Monday, May 14, 2012

Review: The Architect

The Architect
The Architect by Keith Ablow

My rating: 5 of 5 stars

West Crosse is an architect par excellence, a man of enormous creative vision and sensitivity to the needs of his wealthy clients. This is especially true of the homes he designs for families - anticipating both current and future needs. They are creations of light and space, temples to truth and beauty. Crosse is a man of high ideals.

But I wouldn't want him to design a house for me.

Crosse goes beyond planning perfect homes for his clients, you see. He also plans perfect lives for them. If a member of the family is an obstacle to the happiness and growth of the family, Crosse removes that person... and he finds one in each family he works for. An abusive husband, a wife who doesn't want children, a daughter with a drug problem - all of them must die for the good of the family.

Forensic psychiatrist Frank Clevenger is put on the case after the President of the United States begins receiving fan mail from the unsub who has been killing and surgically dissecting wealthy people across the country. Clevenger is beset by personal problems: his love life has taken a downturn, and his continuing problems with his adopted son Billy often steal the stage from the visionary killer on a mission from God. Fighting his alcoholism becomes harder and harder, and finally he begins prescribing Antabuse for himself to prevent falling into the pit for good.
In contrast, the families he meets during his investigation seem to be coming out of their own dark times. They seem calm, even happy... and even relieved at the death of their loved one, though they don't say so out loud. It makes investigating... interesting and nonrewarding at the same time.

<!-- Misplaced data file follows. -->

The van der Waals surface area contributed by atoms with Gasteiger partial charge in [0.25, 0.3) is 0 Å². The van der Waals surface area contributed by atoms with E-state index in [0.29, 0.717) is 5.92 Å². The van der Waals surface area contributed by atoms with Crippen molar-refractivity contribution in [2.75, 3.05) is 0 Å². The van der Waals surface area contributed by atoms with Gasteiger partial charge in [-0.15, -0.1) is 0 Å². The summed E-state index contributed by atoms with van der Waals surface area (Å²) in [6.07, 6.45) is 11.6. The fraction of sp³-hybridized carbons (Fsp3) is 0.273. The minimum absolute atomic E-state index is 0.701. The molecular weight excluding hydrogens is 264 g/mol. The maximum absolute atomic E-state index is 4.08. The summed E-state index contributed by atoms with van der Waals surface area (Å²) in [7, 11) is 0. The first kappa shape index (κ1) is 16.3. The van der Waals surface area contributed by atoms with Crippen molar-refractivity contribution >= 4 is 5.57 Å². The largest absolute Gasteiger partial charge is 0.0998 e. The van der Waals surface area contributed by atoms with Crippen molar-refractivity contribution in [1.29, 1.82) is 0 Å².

I've read several books of Ablow's, and this one was an enormous pleasure to read. Crosse's sense of beauty and clean proportions take him out of the bounds of the 'average' serial killer, while Clevenger's personal life becomes a messy disaster. There are no simple solutions in our hero's world, and he's not going to get them in this novel. For Crosse, though, the mission is clear, and there is no hesitation in his actions. The consequences are horrible. If a movie were made of this book, Hollywood would have to alter the ending. The audience would not accept it.

A side note: the Skull and Bones group of Yale gets a lot of attention in this novel. Crosse belongs to it, and uses its connection to get contracts with the high and mighty. President Buckley (an excellent choice of names) is a member and, given the book's 2005 publication date, was probably meant to draw comparisons to George W. Bush. Ablow casts no aspersions on the Bonesmen, political or otherwise. Membership simply makes them more vulnerable to trusting The Architect and less likely to talk to investigators about other potential victims.

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